Can antibiotics cause Psychosis? J Clin Psychopharmacol. 2014 Aug.

03.07.2014

Psychotic symptoms emerging after use of antibiotics  have been reported occasionally.  This include psychosis as well as mania with psychotic symptoms ( = antibiomania). Penicillin associated psychosis  is also known as Hoigne syndrome.  How antibiotics cause psychosis is not well understood. It is possible that GABA antagonism ( mainly by fluroquinolone ) , inhibition of prostaglandin synthesis ( = increase in dopamine) , and N-methyl-D-aspartate (NMDA) receptor hypo functioning ( due to depletion of D alanine producing intestinal flora) may be involved.

Infection itself can be associated with psychotic symptoms. UTI in the context of delirium and dementia is a well-known/ common example. Studies suggest that UTI can be the commonest cause for unrecognised medical condition on admission in geriatric patients with psychotic symptoms.

Safinaz Mostafa, and Brian J. Miller conducted a systematic review of cases of antibiotic-associated acute psychosis during treatment of a UTI and evaluated the strength of the association for each case using the guidelines for evaluation of drug-associated events.

They identified 15 cases of antibiotic- associated psychosis during treatment of UTI. These were associated with: fluoroquinolones (n = 8), trimethoprim-sulfamethoxazole  (n = 5), and penicillins (n = 2). Patients were on antibiotics for a mean 4.8 days before psychosis emerged. Two had a previous history of antibiotic related psychosis. All patients had some form of psychiatric history.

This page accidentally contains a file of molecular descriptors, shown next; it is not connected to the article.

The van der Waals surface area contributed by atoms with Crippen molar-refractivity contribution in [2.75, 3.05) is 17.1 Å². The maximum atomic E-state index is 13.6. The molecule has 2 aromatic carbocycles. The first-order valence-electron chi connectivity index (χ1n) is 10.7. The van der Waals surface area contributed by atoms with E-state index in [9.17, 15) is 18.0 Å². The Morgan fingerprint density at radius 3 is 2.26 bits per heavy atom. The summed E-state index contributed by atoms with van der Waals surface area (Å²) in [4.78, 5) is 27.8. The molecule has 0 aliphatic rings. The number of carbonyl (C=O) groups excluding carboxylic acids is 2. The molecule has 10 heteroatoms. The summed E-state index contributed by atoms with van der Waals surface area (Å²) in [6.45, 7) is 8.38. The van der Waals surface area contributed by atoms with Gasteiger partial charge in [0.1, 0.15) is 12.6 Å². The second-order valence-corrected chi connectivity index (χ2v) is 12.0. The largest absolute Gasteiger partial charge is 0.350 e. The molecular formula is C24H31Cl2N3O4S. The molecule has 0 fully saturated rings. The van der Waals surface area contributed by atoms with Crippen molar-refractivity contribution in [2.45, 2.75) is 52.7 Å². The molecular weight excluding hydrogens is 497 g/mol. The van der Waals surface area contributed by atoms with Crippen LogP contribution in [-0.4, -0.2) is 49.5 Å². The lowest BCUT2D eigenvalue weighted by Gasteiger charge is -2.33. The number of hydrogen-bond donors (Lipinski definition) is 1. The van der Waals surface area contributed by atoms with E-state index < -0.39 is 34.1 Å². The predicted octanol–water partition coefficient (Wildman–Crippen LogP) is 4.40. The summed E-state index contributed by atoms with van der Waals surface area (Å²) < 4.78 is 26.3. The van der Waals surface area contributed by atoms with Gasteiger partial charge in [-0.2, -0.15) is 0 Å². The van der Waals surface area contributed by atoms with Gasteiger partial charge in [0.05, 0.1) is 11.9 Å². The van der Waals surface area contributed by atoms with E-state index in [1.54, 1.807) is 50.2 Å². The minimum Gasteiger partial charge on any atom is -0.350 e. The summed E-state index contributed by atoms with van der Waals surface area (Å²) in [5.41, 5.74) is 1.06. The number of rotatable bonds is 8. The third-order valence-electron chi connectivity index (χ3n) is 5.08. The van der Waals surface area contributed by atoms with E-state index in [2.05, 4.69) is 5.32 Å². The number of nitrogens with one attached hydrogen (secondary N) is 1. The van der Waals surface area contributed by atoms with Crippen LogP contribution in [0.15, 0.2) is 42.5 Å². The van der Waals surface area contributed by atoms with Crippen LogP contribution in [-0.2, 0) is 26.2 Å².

Psychotic symptoms included hallucinations (n = 12),  delusions (n = 9), disorganization (n = 5), and catatonia (n = 3) .

80% of cases with trimethoprim- sulphamethoxazole was considered as  highly suggestive of causation. 60% of all cases were considered as  strongly suggesting antibiotic to cause psychosis. 33% were moderately suggestive of this.

In most cases onset and resolution of psychosis occurred within 1 week of initiation or discontinuation of the antibiotics.  Half did not require antipsychotic treatment. In 3 cases, a recurrence of psychosis after re challenge with the same antibiotic provides strong support to the notion that antibiotics could cause psychotic states.

Limitations: Small case series. Cases associated with UTI treatment alone included.

Summary of the article:

Antibiotic-associated psychosis during treatment of urinary tract infections: a systematic review.

Mostafa S, Miller BJ. J Clin Psychopharmacol. 2014 Aug;34(4):483-90

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